Searches for definition of ‘hogwash’ skyrocket after Brennan op-ed
Searches on Merriam-Webster’s website for the word “hogwash” spiked by 15,500 percent on Thursday after former CIA Director John Brennan used the word to dismiss President Trump’s claims that no one from his campaign team colluded with Russians.
“Hogwash (‘nonsense, balderdash’) spiked dramatically in lookups on August 16th, 2018, after former CIA Director John Brennan used the word in an editorial in The New York Times, dismissively applied to arguments put forth by President Trump,” Merriam-Webster tweeted.
Searches are way up for ‘hogwash’ this morning. https://t.co/hlpUtXBz4u
— Merriam-Webster (@MerriamWebster) August 16, 2018
Brennan wrote in a Thursday op-ed that “Mr. Trump’s claims of no collusion are, in a word, hogwash.”
Brennan wrote that he is aware of many “highly suspicious dalliances of some American citizens with people affiliated with the Russian intelligence services.”
“The only questions that remain are whether the collusion that took place constituted criminally liable conspiracy, whether obstruction of justice occurred to cover up any collusion or conspiracy, and how many members of ‘Trump Incorporated’ attempted to defraud the government by laundering and concealing the movement of money into their pockets,” Brennan wrote.
The op-ed came one day after Trump revoked Brennan’s security clearance.
Brennan has frequently criticized Trump and defended special counsel Robert Mueller’s investigation into alleged collusion between the Trump campaign and Russia.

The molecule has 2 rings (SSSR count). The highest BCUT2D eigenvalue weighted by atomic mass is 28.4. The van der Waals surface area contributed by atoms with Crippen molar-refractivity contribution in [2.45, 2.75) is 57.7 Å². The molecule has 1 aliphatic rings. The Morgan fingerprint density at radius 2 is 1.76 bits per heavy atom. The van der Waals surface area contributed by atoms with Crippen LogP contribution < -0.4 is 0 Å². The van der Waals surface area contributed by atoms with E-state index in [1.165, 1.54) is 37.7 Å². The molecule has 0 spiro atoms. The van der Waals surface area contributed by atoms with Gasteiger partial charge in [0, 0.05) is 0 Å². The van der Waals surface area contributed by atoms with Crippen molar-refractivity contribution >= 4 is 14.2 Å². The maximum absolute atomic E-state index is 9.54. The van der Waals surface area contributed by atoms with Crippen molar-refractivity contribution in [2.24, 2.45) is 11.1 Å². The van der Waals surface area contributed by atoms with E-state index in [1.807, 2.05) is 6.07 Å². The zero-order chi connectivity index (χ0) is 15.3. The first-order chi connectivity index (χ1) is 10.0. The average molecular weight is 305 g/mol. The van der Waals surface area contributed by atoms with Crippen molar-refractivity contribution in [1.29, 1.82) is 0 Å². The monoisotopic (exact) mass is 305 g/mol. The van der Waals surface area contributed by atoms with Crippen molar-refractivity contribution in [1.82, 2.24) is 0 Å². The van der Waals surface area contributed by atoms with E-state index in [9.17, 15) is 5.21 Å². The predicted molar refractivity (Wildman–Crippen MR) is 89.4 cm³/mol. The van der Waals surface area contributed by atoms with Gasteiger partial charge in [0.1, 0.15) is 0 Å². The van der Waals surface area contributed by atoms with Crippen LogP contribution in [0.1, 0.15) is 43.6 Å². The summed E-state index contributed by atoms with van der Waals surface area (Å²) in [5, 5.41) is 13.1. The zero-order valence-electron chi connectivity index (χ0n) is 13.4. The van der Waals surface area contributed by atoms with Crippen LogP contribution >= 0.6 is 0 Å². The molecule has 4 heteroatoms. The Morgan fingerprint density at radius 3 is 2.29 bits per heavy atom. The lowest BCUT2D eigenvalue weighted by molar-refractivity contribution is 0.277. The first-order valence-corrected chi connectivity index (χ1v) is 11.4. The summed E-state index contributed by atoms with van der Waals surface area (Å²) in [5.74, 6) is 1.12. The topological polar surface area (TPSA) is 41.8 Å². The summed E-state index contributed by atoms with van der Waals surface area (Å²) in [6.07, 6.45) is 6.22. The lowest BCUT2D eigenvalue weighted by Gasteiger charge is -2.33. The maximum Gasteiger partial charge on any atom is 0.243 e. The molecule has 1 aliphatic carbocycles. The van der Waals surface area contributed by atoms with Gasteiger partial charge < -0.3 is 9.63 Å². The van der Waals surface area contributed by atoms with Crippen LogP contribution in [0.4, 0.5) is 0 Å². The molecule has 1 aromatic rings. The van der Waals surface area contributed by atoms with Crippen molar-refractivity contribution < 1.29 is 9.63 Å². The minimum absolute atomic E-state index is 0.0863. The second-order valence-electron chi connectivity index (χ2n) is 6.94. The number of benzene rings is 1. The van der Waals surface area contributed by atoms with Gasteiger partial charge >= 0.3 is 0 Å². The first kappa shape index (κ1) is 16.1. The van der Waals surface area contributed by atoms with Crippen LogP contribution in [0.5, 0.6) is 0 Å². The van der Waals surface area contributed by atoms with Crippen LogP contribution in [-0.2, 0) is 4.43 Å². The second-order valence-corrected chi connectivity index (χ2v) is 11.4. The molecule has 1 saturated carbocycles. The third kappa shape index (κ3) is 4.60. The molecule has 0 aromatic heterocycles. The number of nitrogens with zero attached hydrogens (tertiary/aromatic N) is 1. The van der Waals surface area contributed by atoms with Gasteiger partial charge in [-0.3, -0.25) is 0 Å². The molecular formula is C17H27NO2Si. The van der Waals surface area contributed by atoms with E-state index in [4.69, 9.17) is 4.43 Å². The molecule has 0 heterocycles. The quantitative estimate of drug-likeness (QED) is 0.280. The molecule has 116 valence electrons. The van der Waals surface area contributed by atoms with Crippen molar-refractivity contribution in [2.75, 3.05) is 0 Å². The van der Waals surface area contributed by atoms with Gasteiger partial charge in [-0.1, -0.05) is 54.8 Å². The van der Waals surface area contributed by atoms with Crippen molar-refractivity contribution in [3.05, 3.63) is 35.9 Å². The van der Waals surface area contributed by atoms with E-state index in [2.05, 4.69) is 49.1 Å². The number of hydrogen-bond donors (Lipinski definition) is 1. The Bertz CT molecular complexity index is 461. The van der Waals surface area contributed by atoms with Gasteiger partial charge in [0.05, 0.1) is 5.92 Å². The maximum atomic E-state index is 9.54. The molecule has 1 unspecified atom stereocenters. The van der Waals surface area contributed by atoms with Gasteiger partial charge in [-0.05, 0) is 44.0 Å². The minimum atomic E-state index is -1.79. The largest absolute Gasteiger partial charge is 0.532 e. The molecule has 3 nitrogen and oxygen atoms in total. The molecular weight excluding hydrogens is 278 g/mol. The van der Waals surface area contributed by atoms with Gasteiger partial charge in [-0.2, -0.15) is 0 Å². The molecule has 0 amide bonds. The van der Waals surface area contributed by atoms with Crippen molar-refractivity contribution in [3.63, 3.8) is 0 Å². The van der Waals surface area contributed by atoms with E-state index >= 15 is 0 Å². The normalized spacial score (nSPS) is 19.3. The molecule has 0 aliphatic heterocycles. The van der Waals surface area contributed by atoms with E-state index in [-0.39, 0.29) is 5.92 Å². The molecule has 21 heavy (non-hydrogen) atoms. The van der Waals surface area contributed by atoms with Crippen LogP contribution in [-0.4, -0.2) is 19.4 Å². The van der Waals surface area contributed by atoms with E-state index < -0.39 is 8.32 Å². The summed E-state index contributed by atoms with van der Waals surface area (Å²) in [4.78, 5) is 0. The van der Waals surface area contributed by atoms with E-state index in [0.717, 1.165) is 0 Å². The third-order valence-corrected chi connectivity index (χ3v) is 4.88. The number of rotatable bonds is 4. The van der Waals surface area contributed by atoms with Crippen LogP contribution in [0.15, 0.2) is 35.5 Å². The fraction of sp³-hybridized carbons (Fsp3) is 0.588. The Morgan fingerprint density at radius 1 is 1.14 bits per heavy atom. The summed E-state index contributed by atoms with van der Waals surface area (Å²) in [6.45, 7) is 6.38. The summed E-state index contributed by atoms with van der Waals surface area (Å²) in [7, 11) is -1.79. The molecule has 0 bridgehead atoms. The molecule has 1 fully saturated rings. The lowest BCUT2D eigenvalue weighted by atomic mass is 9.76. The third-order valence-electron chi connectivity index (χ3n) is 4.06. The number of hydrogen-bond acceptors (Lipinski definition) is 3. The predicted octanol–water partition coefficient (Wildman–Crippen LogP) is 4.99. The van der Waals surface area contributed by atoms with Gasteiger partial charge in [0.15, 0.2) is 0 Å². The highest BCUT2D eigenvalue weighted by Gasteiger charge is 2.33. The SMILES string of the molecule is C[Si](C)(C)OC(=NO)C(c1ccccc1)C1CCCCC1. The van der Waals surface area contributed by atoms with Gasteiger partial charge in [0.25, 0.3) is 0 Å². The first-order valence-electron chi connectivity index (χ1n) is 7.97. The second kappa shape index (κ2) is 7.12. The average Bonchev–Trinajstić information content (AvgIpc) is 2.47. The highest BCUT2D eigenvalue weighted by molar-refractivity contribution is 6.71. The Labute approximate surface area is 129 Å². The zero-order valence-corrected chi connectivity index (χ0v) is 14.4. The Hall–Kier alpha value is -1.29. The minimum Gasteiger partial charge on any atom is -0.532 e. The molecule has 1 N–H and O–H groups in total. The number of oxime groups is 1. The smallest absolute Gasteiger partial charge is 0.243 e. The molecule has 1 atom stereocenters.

“Mr. Trump clearly has become more desperate to protect himself and those close to him, which is why he made the politically motivated decision to revoke my security clearance in an attempt to scare into silence others who might dare to challenge him,” Brennan wrote in the Times.
Merriam-Webster has appeared to troll the president before on its official Twitter account.
After Trump originally said “no” when asked if Russia interfered in the election, press secretary Sarah Huckabee Sanders tried to clarify that Trump was “saying ‘no’ to answering questions” from reporters.
The dictionary then tweeted out the definitions of “yes” and “no.”
Merriam-Webster also appeared to mock Trump for using the wrong word in a tweet bragging about his “ability to write.”
‘pore over’ “to read or study very carefully”
‘pour over’ ☕️”to make expensive coffee”
‘comb over’ ♂️”to comb hair from the side of the head to cover the bald spot”https://t.co/br20fgpmAb
— Merriam-Webster (@MerriamWebster) July 3, 2018
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